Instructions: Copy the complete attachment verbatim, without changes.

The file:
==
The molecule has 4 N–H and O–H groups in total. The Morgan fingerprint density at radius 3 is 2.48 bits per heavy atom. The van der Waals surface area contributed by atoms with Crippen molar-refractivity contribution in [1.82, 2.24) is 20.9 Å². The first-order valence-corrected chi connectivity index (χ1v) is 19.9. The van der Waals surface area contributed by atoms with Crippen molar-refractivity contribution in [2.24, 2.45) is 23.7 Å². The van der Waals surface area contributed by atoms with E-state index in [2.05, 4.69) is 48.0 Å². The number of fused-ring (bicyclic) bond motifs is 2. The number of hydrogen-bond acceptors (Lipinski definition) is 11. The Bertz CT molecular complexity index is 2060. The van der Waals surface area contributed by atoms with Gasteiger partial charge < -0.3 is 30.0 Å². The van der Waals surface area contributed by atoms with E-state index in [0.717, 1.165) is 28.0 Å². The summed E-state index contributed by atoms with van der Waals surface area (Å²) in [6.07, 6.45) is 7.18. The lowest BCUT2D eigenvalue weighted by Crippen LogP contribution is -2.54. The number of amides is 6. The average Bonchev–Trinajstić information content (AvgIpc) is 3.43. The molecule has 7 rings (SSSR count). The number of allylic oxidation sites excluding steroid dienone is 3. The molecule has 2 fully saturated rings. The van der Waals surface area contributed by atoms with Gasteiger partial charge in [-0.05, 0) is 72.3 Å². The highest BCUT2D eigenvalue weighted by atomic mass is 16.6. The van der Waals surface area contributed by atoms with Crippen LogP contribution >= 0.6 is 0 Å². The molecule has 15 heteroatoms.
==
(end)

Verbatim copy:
The molecule has 4 N–H and O–H groups in total. The Morgan fingerprint density at radius 3 is 2.48 bits per heavy atom. The van der Waals surface area contributed by atoms with Crippen molar-refractivity contribution in [1.82, 2.24) is 20.9 Å². The first-order valence-corrected chi connectivity index (χ1v) is 19.9. The van der Waals surface area contributed by atoms with Crippen molar-refractivity contribution in [2.24, 2.45) is 23.7 Å². The van der Waals surface area contributed by atoms with E-state index in [2.05, 4.69) is 48.0 Å². The number of fused-ring (bicyclic) bond motifs is 2. The number of hydrogen-bond acceptors (Lipinski definition) is 11. The Bertz CT molecular complexity index is 2060. The van der Waals surface area contributed by atoms with Gasteiger partial charge < -0.3 is 30.0 Å². The van der Waals surface area contributed by atoms with E-state index in [0.717, 1.165) is 28.0 Å². The summed E-state index contributed by atoms with van der Waals surface area (Å²) in [6.07, 6.45) is 7.18. The lowest BCUT2D eigenvalue weighted by Crippen LogP contribution is -2.54. The number of amides is 6. The average Bonchev–Trinajstić information content (AvgIpc) is 3.43. The molecule has 7 rings (SSSR count). The number of allylic oxidation sites excluding steroid dienone is 3. The molecule has 2 fully saturated rings. The van der Waals surface area contributed by atoms with Gasteiger partial charge in [-0.05, 0) is 72.3 Å². The highest BCUT2D eigenvalue weighted by atomic mass is 16.6. The van der Waals surface area contributed by atoms with Crippen LogP contribution >= 0.6 is 0 Å². The molecule has 15 heteroatoms.